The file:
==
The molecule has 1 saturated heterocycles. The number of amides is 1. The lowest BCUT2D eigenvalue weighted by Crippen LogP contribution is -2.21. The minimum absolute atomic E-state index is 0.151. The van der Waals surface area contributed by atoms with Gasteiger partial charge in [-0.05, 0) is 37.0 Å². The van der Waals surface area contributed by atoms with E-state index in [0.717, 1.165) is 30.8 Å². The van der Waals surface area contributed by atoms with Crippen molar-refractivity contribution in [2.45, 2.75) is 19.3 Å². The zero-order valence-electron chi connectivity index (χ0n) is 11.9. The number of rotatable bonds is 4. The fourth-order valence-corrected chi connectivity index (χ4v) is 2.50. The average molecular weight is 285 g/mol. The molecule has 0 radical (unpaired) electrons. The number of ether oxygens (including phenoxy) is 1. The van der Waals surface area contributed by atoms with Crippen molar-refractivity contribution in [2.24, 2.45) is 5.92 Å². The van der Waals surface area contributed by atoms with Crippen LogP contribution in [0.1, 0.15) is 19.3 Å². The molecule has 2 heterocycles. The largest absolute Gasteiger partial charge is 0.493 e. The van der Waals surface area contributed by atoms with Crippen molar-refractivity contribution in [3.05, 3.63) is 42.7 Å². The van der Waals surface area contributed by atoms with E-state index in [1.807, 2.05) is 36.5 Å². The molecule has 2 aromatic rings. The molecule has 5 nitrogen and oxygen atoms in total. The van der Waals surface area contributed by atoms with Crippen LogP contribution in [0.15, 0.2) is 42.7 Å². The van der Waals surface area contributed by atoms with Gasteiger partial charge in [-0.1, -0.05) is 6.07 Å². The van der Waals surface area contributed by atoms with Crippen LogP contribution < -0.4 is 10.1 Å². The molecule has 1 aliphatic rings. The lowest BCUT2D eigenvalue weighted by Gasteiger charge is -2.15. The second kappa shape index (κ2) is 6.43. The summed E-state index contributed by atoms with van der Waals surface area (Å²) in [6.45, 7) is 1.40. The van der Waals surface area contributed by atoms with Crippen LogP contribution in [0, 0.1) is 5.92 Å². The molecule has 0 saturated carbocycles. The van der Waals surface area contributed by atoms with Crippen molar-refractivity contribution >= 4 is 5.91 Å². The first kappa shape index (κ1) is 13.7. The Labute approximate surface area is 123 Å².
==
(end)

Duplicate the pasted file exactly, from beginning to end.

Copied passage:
The molecule has 1 saturated heterocycles. The number of amides is 1. The lowest BCUT2D eigenvalue weighted by Crippen LogP contribution is -2.21. The minimum absolute atomic E-state index is 0.151. The van der Waals surface area contributed by atoms with Gasteiger partial charge in [-0.05, 0) is 37.0 Å². The van der Waals surface area contributed by atoms with E-state index in [0.717, 1.165) is 30.8 Å². The van der Waals surface area contributed by atoms with Crippen molar-refractivity contribution in [2.45, 2.75) is 19.3 Å². The zero-order valence-electron chi connectivity index (χ0n) is 11.9. The number of rotatable bonds is 4. The fourth-order valence-corrected chi connectivity index (χ4v) is 2.50. The average molecular weight is 285 g/mol. The molecule has 0 radical (unpaired) electrons. The number of ether oxygens (including phenoxy) is 1. The van der Waals surface area contributed by atoms with Crippen molar-refractivity contribution in [2.24, 2.45) is 5.92 Å². The van der Waals surface area contributed by atoms with Crippen LogP contribution in [0.1, 0.15) is 19.3 Å². The molecule has 2 heterocycles. The largest absolute Gasteiger partial charge is 0.493 e. The van der Waals surface area contributed by atoms with Crippen molar-refractivity contribution in [3.05, 3.63) is 42.7 Å². The van der Waals surface area contributed by atoms with E-state index in [1.807, 2.05) is 36.5 Å². The molecule has 2 aromatic rings. The molecule has 5 nitrogen and oxygen atoms in total. The van der Waals surface area contributed by atoms with Crippen LogP contribution in [0.15, 0.2) is 42.7 Å². The van der Waals surface area contributed by atoms with Gasteiger partial charge in [-0.1, -0.05) is 6.07 Å². The van der Waals surface area contributed by atoms with Crippen LogP contribution < -0.4 is 10.1 Å². The molecule has 1 aliphatic rings. The lowest BCUT2D eigenvalue weighted by Gasteiger charge is -2.15. The second kappa shape index (κ2) is 6.43. The summed E-state index contributed by atoms with van der Waals surface area (Å²) in [6.45, 7) is 1.40. The van der Waals surface area contributed by atoms with Crippen LogP contribution in [0, 0.1) is 5.92 Å². The molecule has 0 saturated carbocycles. The van der Waals surface area contributed by atoms with Crippen molar-refractivity contribution >= 4 is 5.91 Å². The first kappa shape index (κ1) is 13.7. The Labute approximate surface area is 123 Å².